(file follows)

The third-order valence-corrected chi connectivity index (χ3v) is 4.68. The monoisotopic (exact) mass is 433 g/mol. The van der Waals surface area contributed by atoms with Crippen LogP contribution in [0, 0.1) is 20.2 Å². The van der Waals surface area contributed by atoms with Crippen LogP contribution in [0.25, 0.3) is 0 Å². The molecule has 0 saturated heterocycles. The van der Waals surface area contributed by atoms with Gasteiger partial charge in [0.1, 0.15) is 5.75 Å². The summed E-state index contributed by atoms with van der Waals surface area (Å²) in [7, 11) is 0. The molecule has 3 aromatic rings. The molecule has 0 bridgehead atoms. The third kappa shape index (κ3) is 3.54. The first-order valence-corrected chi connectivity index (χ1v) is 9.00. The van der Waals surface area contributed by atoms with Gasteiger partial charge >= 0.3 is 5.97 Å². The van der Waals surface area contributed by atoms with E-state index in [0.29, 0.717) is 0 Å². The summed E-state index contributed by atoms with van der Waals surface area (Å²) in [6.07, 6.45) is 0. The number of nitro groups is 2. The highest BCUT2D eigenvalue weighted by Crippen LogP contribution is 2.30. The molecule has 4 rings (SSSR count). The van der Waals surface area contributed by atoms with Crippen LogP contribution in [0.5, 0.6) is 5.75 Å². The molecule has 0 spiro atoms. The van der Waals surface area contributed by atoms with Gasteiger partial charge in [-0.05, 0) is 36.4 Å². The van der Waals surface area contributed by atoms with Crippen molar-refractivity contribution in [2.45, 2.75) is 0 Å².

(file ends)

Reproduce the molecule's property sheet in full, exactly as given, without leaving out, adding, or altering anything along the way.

The third-order valence-corrected chi connectivity index (χ3v) is 4.68. The monoisotopic (exact) mass is 433 g/mol. The van der Waals surface area contributed by atoms with Crippen LogP contribution in [0, 0.1) is 20.2 Å². The van der Waals surface area contributed by atoms with Crippen LogP contribution in [0.25, 0.3) is 0 Å². The molecule has 0 saturated heterocycles. The van der Waals surface area contributed by atoms with Gasteiger partial charge in [0.1, 0.15) is 5.75 Å². The summed E-state index contributed by atoms with van der Waals surface area (Å²) in [7, 11) is 0. The molecule has 3 aromatic rings. The molecule has 0 bridgehead atoms. The third kappa shape index (κ3) is 3.54. The first-order valence-corrected chi connectivity index (χ1v) is 9.00. The van der Waals surface area contributed by atoms with Gasteiger partial charge >= 0.3 is 5.97 Å². The van der Waals surface area contributed by atoms with E-state index in [0.29, 0.717) is 0 Å². The summed E-state index contributed by atoms with van der Waals surface area (Å²) in [6.07, 6.45) is 0. The number of nitro groups is 2. The highest BCUT2D eigenvalue weighted by Crippen LogP contribution is 2.30. The molecule has 4 rings (SSSR count). The van der Waals surface area contributed by atoms with Crippen LogP contribution in [0.5, 0.6) is 5.75 Å². The molecule has 0 spiro atoms. The van der Waals surface area contributed by atoms with Gasteiger partial charge in [-0.05, 0) is 36.4 Å². The van der Waals surface area contributed by atoms with Crippen molar-refractivity contribution in [2.45, 2.75) is 0 Å².